If I Were CEO of Twitter
What if the platform rose to this occasion?

By Douglas Rushkoff. Published in Medium on 19 December 2022

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Assuming Elon Musk doesn’t change his mind about stepping down as CEO of Twitter following his promise to abide by this week’s community-wide referendum on his reign, the social network may be in for a change in leadership and, hopefully, direction. Here’s what I would do if I were in charge.

First, I’d scrap the algorithm. The algorithm is all the programming that decides what ends up in a person’s feed, what posts to boost to whom, how to determine what is trending, and how to direct ads to whom. I wouldn’t change it, tweak it, or adjust it. Just scrap it. Then, Twitter would work like it did in the “old” days, with users simply receiving the Tweets of members they follow.

If the algorithm teams are good and want to stay, I’d ask them what they’d like to be working on instead. After witnessing the horrors of social media and its influence on society up close, how would they want to deploy their skills? I’d let them set up a skunkworks or an extended development hackathon and then make consensus decisions on what to build together. Then add a few product people to help figure out how to get these things to market.

I would consider proposals for user-tuned algorithms, where a user could ask the platform to filter or boost posts based on certain criteria. But these would have to work in a transparent way, and require users to “check in” at least quarterly to observe how their tuned feed differs from what would otherwise be coming to them. Call it Mandatory Reality Check.

Second, I’d have the company accept responsibility for itself as a publishing platform. Instead of Musk’s content moderation council or user polls, I’d put significant resources — maybe 50% of the company’s budget — to an editorial department to exercise what we used to call “journalistic standards and practices.” This means posters are writers, and the platform is a publication. The writers are “paid” with free global distribution of their writing; the publication (Twitter) gets free mini-articles. But as a publisher receiving advertising revenue, the platform is responsible for the content.

Won’t this make for a less profitable company? Actually, no. Especially if Twitter implements my third proposal, which is to shift from a growth-based enterprise to one that emphasizes ongoing revenue and profit. (If that doesn’t make sense, read my book Throwing Rocks at the Google Bus: How Growth Became the Enemy of Prosperity ) Shortly after Twitter became a public company, its two billion dollars in annual revenue was declared an abject failure by Wall Street. Why? Because the company had peaked around that level. Investors don’t want consistent revenues; they want growth. Revenues create dividends, which are taxed like income. Growth? Investors often don’t pay any tax on growth, at all. And who wants 20% return on their investment every year, when they can make 100x on their money by pumping up a company with algorithmic steroids and then selling their shares to the next group of saps?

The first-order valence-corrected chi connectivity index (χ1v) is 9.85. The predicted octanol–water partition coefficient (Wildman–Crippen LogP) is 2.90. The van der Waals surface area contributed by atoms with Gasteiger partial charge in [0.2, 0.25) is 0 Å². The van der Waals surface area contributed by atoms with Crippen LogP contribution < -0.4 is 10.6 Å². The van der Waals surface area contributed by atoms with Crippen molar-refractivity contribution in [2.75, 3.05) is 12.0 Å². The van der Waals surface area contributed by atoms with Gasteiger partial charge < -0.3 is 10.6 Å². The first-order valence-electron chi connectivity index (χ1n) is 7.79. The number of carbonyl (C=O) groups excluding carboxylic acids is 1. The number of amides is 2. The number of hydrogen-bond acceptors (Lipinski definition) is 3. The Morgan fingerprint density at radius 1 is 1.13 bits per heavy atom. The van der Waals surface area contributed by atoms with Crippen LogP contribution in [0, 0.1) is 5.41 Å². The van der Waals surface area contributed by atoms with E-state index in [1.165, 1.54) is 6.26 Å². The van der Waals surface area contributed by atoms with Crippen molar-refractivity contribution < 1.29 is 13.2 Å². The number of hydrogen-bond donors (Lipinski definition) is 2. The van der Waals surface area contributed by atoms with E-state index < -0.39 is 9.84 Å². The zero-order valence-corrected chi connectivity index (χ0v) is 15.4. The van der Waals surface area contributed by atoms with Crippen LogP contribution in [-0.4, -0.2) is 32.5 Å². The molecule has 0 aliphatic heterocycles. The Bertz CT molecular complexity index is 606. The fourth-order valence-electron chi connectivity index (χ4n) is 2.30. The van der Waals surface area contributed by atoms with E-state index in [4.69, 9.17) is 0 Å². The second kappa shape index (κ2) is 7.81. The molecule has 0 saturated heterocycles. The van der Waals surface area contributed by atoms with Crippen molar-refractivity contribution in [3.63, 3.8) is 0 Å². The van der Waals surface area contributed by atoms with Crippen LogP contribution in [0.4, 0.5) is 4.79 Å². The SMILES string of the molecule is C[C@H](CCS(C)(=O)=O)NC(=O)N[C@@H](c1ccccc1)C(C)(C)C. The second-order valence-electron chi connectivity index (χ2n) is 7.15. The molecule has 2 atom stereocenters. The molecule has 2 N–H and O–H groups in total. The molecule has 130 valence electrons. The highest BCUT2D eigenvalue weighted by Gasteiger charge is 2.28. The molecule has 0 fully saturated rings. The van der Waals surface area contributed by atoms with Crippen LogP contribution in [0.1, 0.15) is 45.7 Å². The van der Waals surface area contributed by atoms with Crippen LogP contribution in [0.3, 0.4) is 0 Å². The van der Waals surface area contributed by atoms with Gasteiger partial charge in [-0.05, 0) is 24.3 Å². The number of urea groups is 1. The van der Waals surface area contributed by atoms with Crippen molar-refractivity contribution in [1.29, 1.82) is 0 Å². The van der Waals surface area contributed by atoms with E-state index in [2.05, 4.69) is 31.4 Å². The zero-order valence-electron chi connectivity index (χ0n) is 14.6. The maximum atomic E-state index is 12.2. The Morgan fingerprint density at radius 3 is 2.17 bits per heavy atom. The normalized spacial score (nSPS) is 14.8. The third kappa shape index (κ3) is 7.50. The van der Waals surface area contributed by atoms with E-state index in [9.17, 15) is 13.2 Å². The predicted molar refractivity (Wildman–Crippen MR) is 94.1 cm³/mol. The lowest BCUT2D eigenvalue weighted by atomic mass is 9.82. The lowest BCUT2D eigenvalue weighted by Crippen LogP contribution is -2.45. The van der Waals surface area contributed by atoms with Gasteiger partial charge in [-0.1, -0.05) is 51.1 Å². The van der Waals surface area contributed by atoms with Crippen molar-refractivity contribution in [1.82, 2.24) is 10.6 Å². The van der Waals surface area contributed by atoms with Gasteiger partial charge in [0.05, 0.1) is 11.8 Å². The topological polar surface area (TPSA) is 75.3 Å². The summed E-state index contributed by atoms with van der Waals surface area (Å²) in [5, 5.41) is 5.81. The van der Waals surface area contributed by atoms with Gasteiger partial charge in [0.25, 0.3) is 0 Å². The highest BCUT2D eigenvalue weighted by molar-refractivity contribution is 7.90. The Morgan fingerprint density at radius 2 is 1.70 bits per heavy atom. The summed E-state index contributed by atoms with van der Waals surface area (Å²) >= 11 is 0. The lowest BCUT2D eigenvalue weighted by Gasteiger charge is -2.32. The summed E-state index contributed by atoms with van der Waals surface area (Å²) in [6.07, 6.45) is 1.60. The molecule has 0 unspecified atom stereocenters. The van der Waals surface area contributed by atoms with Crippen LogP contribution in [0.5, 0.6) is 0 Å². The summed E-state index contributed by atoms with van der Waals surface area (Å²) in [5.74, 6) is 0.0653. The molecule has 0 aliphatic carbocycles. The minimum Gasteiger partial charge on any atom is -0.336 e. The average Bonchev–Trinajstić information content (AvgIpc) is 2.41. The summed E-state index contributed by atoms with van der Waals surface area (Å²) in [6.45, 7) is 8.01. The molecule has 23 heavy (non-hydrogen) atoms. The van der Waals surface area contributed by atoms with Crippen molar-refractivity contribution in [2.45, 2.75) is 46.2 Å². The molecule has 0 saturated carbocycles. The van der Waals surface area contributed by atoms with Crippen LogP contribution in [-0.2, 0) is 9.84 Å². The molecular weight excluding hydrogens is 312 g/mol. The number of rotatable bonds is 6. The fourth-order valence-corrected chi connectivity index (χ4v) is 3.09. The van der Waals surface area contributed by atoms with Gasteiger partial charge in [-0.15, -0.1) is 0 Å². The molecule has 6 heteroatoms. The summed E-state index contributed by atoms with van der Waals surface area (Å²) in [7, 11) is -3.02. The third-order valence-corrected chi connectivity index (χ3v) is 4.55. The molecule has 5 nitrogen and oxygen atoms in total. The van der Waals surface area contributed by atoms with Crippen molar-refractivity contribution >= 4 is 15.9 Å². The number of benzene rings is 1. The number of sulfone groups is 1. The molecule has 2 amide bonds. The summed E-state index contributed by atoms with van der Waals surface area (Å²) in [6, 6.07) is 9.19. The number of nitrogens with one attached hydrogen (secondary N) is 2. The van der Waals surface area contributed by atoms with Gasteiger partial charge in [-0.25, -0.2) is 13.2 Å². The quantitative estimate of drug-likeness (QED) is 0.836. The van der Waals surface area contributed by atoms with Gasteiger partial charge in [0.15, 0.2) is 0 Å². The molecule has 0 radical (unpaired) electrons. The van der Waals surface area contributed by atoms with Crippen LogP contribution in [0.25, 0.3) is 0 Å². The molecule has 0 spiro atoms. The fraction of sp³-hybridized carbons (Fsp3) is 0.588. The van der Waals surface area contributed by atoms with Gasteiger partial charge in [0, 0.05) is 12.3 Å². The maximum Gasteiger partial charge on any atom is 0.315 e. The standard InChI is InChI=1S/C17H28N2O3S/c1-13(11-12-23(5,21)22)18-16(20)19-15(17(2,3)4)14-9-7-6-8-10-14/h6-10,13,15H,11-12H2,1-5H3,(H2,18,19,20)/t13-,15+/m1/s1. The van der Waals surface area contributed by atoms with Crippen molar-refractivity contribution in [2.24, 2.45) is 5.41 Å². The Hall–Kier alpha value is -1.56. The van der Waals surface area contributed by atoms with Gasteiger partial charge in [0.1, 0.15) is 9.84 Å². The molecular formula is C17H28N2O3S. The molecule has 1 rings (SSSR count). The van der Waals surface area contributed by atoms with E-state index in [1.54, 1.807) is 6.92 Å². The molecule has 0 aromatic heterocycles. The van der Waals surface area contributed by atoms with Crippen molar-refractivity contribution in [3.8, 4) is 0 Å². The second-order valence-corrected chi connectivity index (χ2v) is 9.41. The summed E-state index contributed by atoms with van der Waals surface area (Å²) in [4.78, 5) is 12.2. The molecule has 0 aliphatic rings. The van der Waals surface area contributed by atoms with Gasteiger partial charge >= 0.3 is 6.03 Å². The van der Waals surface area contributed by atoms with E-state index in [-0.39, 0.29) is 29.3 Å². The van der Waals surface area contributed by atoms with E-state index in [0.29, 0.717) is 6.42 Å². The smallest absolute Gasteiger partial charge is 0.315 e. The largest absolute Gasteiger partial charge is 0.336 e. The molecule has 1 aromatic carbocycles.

The requirement to grow leads CEOs to make really stupid decisions, like building out new apps and services that compromise the integrity of the thing that’s actually working. Twitter was really working — so much so that many of us began thinking of it as a utility instead of just another social network. What distinguished Twitter from Facebook (as I wrote back when I left Facebook in 2013) was that it wasn’t driven by algorithms. You didn’t have to pay for your own “followers” to see your posts. There was less “play” in the steering wheel, less obscurity, and less user manipulation. It was Twitter’s big investors who were demanding it grow the way Facebook did, forcing the series of bad decisions that turned it into angry disinformation cesspool.

Fourth, I would try to shift the editorial and ownership structure to a commons or even a DAO ( basically, a blockchain organized enterprise). Run it like variation on Reddit, Metafilter, or Wikipedia. Community editors participate as moderators and content regulators, with their activity measured and rewarded with a stake in platform ownership and governance. Over time — say, a period of ten or fifteen years — ownership shares are shifted from the cash investors to the working community. Or instead of using the calendar, shift investors’ shares once they have earned 5x on their initial investment.

Following this path, Twitter may become less sensational and controversial — more like a utility or town square, making less news itself but serving to inform and connect people to the news, information, and ideas that matter to them.

I’ve pretty much stayed away from Twitter since the regime change. It’s just been too awful to watch the platform become mostly about itself. That’s usually the death knell of any institution. But the path to redemption is clear and easy, especially without the pressure of being a public company with an obligation to serve shareholders over everyone else.

Much of our Silicon Valley billionaire elite were hoping that Musk’s takeover of Twitter would function as a proof-of-concept for their vision of a new form of techno monarchy. First Twitter, then the world. But this escapade has only proved the opposite. It is not civil society and government that need tech leadership; it is technology that needs to retrieve the mechanisms of civil society and collective governance.

It’s not rocket science.